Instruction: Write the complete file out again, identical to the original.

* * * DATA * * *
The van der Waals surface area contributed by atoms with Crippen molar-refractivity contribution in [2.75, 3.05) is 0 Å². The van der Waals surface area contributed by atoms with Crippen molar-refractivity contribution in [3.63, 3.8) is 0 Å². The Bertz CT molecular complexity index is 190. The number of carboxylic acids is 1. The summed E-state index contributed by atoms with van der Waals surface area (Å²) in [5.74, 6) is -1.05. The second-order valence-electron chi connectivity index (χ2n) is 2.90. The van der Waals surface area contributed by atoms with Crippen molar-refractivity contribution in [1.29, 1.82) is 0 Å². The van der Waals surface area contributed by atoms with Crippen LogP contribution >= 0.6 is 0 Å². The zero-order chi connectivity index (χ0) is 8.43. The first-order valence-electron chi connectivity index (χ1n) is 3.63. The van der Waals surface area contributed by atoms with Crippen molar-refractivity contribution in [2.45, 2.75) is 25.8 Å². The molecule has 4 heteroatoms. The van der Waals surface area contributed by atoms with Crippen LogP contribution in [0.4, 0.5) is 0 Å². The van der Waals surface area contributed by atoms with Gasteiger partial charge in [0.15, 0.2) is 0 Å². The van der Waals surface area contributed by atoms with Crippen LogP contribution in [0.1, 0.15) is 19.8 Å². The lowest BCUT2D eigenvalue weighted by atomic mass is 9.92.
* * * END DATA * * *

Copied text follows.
The van der Waals surface area contributed by atoms with Crippen molar-refractivity contribution in [2.75, 3.05) is 0 Å². The van der Waals surface area contributed by atoms with Crippen molar-refractivity contribution in [3.63, 3.8) is 0 Å². The Bertz CT molecular complexity index is 190. The number of carboxylic acids is 1. The summed E-state index contributed by atoms with van der Waals surface area (Å²) in [5.74, 6) is -1.05. The second-order valence-electron chi connectivity index (χ2n) is 2.90. The van der Waals surface area contributed by atoms with Crippen molar-refractivity contribution in [1.29, 1.82) is 0 Å². The van der Waals surface area contributed by atoms with Crippen LogP contribution >= 0.6 is 0 Å². The zero-order chi connectivity index (χ0) is 8.43. The first-order valence-electron chi connectivity index (χ1n) is 3.63. The van der Waals surface area contributed by atoms with Crippen molar-refractivity contribution in [2.45, 2.75) is 25.8 Å². The molecule has 4 heteroatoms. The van der Waals surface area contributed by atoms with Crippen LogP contribution in [0.4, 0.5) is 0 Å². The van der Waals surface area contributed by atoms with Gasteiger partial charge in [0.15, 0.2) is 0 Å². The van der Waals surface area contributed by atoms with Crippen LogP contribution in [0.1, 0.15) is 19.8 Å². The lowest BCUT2D eigenvalue weighted by atomic mass is 9.92.